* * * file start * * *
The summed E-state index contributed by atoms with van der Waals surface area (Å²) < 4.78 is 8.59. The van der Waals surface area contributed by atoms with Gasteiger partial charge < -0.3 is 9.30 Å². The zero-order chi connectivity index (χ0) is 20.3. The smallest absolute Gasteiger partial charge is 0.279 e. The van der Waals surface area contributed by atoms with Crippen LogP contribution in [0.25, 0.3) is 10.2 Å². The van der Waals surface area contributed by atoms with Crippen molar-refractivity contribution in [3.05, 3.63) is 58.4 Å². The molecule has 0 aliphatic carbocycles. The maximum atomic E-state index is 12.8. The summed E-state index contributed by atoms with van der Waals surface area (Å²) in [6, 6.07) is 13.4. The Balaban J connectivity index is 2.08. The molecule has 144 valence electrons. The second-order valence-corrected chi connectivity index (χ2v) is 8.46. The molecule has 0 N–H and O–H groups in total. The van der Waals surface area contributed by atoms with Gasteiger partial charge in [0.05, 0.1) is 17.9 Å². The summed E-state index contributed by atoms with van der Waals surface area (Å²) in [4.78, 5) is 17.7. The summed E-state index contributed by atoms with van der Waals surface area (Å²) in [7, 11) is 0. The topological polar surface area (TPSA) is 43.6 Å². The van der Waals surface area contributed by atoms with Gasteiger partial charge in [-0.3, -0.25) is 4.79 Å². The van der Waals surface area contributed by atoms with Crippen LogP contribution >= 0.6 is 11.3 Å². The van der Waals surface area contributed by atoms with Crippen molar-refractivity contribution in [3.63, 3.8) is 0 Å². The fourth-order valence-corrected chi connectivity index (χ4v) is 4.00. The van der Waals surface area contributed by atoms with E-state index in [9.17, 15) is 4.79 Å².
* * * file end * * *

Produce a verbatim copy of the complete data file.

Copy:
The summed E-state index contributed by atoms with van der Waals surface area (Å²) < 4.78 is 8.59. The van der Waals surface area contributed by atoms with Gasteiger partial charge < -0.3 is 9.30 Å². The zero-order chi connectivity index (χ0) is 20.3. The smallest absolute Gasteiger partial charge is 0.279 e. The van der Waals surface area contributed by atoms with Crippen LogP contribution in [0.25, 0.3) is 10.2 Å². The van der Waals surface area contributed by atoms with Crippen molar-refractivity contribution in [3.05, 3.63) is 58.4 Å². The molecule has 0 aliphatic carbocycles. The maximum atomic E-state index is 12.8. The summed E-state index contributed by atoms with van der Waals surface area (Å²) in [6, 6.07) is 13.4. The Balaban J connectivity index is 2.08. The molecule has 144 valence electrons. The second-order valence-corrected chi connectivity index (χ2v) is 8.46. The molecule has 0 N–H and O–H groups in total. The van der Waals surface area contributed by atoms with Gasteiger partial charge in [0.05, 0.1) is 17.9 Å². The summed E-state index contributed by atoms with van der Waals surface area (Å²) in [4.78, 5) is 17.7. The summed E-state index contributed by atoms with van der Waals surface area (Å²) in [7, 11) is 0. The topological polar surface area (TPSA) is 43.6 Å². The van der Waals surface area contributed by atoms with Gasteiger partial charge in [-0.3, -0.25) is 4.79 Å². The van der Waals surface area contributed by atoms with Crippen LogP contribution >= 0.6 is 11.3 Å². The van der Waals surface area contributed by atoms with Crippen molar-refractivity contribution in [3.63, 3.8) is 0 Å². The fourth-order valence-corrected chi connectivity index (χ4v) is 4.00. The van der Waals surface area contributed by atoms with E-state index in [9.17, 15) is 4.79 Å².